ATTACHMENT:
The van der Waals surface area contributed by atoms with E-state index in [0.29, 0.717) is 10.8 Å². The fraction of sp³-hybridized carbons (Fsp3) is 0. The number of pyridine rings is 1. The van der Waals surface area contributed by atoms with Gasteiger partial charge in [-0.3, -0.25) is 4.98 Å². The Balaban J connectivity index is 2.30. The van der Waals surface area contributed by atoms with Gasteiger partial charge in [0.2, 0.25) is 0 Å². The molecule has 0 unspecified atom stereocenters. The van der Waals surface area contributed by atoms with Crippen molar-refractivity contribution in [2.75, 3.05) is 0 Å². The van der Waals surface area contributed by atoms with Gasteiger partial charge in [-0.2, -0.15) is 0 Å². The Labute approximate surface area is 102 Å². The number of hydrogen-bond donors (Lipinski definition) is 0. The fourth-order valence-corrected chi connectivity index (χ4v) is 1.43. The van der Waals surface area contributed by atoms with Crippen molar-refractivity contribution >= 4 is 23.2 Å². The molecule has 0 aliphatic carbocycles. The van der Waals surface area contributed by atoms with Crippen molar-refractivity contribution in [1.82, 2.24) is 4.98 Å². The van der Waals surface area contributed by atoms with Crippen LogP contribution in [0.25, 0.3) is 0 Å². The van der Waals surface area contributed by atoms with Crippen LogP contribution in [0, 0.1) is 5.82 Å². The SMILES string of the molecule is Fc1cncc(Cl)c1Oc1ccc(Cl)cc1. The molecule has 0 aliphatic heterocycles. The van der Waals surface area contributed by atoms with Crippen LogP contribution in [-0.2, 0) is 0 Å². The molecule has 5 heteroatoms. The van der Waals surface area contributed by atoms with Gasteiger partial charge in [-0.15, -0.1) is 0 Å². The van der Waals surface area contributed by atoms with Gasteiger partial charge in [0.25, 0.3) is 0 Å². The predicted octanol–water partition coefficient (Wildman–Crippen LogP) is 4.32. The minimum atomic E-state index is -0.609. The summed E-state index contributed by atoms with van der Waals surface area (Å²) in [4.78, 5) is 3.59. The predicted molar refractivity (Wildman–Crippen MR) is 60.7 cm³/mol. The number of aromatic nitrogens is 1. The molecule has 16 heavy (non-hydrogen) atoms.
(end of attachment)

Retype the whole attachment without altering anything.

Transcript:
The van der Waals surface area contributed by atoms with E-state index in [0.29, 0.717) is 10.8 Å². The fraction of sp³-hybridized carbons (Fsp3) is 0. The number of pyridine rings is 1. The van der Waals surface area contributed by atoms with Gasteiger partial charge in [-0.3, -0.25) is 4.98 Å². The Balaban J connectivity index is 2.30. The van der Waals surface area contributed by atoms with Gasteiger partial charge in [0.2, 0.25) is 0 Å². The molecule has 0 unspecified atom stereocenters. The van der Waals surface area contributed by atoms with Crippen molar-refractivity contribution in [2.75, 3.05) is 0 Å². The van der Waals surface area contributed by atoms with Gasteiger partial charge in [-0.2, -0.15) is 0 Å². The Labute approximate surface area is 102 Å². The number of hydrogen-bond donors (Lipinski definition) is 0. The fourth-order valence-corrected chi connectivity index (χ4v) is 1.43. The van der Waals surface area contributed by atoms with Crippen molar-refractivity contribution >= 4 is 23.2 Å². The molecule has 0 aliphatic carbocycles. The van der Waals surface area contributed by atoms with Crippen molar-refractivity contribution in [1.82, 2.24) is 4.98 Å². The van der Waals surface area contributed by atoms with Crippen LogP contribution in [0.25, 0.3) is 0 Å². The van der Waals surface area contributed by atoms with Crippen LogP contribution in [0, 0.1) is 5.82 Å². The SMILES string of the molecule is Fc1cncc(Cl)c1Oc1ccc(Cl)cc1. The molecule has 0 aliphatic heterocycles. The van der Waals surface area contributed by atoms with Crippen LogP contribution in [-0.2, 0) is 0 Å². The molecule has 5 heteroatoms. The van der Waals surface area contributed by atoms with Gasteiger partial charge in [-0.15, -0.1) is 0 Å². The van der Waals surface area contributed by atoms with Gasteiger partial charge in [0.25, 0.3) is 0 Å². The predicted octanol–water partition coefficient (Wildman–Crippen LogP) is 4.32. The minimum atomic E-state index is -0.609. The summed E-state index contributed by atoms with van der Waals surface area (Å²) in [4.78, 5) is 3.59. The predicted molar refractivity (Wildman–Crippen MR) is 60.7 cm³/mol. The number of aromatic nitrogens is 1. The molecule has 16 heavy (non-hydrogen) atoms.